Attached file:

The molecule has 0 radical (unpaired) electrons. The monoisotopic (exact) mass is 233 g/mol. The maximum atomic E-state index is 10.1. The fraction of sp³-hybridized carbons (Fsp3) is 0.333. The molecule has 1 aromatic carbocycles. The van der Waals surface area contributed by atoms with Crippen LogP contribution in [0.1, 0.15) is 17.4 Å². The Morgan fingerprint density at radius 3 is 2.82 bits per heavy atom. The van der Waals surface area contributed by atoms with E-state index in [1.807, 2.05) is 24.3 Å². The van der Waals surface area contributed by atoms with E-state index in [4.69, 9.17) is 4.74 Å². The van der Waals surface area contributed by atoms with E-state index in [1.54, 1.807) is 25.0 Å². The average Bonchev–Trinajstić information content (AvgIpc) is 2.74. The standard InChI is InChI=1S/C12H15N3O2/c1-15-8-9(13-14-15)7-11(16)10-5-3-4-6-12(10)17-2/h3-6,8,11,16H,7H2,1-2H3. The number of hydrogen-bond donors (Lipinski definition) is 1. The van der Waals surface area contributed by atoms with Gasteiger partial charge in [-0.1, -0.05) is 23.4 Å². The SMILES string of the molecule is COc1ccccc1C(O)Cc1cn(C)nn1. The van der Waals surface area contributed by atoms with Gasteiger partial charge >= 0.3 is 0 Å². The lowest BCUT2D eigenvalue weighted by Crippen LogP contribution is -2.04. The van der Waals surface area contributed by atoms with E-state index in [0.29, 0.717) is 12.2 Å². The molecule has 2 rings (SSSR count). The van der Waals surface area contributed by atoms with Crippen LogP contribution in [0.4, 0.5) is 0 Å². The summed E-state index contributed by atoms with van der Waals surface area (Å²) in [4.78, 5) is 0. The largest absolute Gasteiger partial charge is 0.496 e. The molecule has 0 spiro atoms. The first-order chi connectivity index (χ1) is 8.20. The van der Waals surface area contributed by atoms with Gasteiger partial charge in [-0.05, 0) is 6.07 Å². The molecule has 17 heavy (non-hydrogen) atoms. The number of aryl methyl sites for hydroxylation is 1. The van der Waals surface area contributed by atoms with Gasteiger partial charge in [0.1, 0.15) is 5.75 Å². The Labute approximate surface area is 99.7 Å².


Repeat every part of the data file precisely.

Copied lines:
The molecule has 0 radical (unpaired) electrons. The monoisotopic (exact) mass is 233 g/mol. The maximum atomic E-state index is 10.1. The fraction of sp³-hybridized carbons (Fsp3) is 0.333. The molecule has 1 aromatic carbocycles. The van der Waals surface area contributed by atoms with Crippen LogP contribution in [0.1, 0.15) is 17.4 Å². The Morgan fingerprint density at radius 3 is 2.82 bits per heavy atom. The van der Waals surface area contributed by atoms with E-state index in [1.807, 2.05) is 24.3 Å². The van der Waals surface area contributed by atoms with E-state index in [4.69, 9.17) is 4.74 Å². The van der Waals surface area contributed by atoms with E-state index in [1.54, 1.807) is 25.0 Å². The average Bonchev–Trinajstić information content (AvgIpc) is 2.74. The standard InChI is InChI=1S/C12H15N3O2/c1-15-8-9(13-14-15)7-11(16)10-5-3-4-6-12(10)17-2/h3-6,8,11,16H,7H2,1-2H3. The number of hydrogen-bond donors (Lipinski definition) is 1. The van der Waals surface area contributed by atoms with Gasteiger partial charge in [-0.1, -0.05) is 23.4 Å². The SMILES string of the molecule is COc1ccccc1C(O)Cc1cn(C)nn1. The van der Waals surface area contributed by atoms with Gasteiger partial charge >= 0.3 is 0 Å². The lowest BCUT2D eigenvalue weighted by Crippen LogP contribution is -2.04. The van der Waals surface area contributed by atoms with E-state index in [0.29, 0.717) is 12.2 Å². The molecule has 2 rings (SSSR count). The van der Waals surface area contributed by atoms with Crippen LogP contribution in [0.4, 0.5) is 0 Å². The summed E-state index contributed by atoms with van der Waals surface area (Å²) in [4.78, 5) is 0. The largest absolute Gasteiger partial charge is 0.496 e. The molecule has 0 spiro atoms. The first-order chi connectivity index (χ1) is 8.20. The van der Waals surface area contributed by atoms with Gasteiger partial charge in [-0.05, 0) is 6.07 Å². The molecule has 17 heavy (non-hydrogen) atoms. The number of aryl methyl sites for hydroxylation is 1. The van der Waals surface area contributed by atoms with Gasteiger partial charge in [0.1, 0.15) is 5.75 Å². The Labute approximate surface area is 99.7 Å².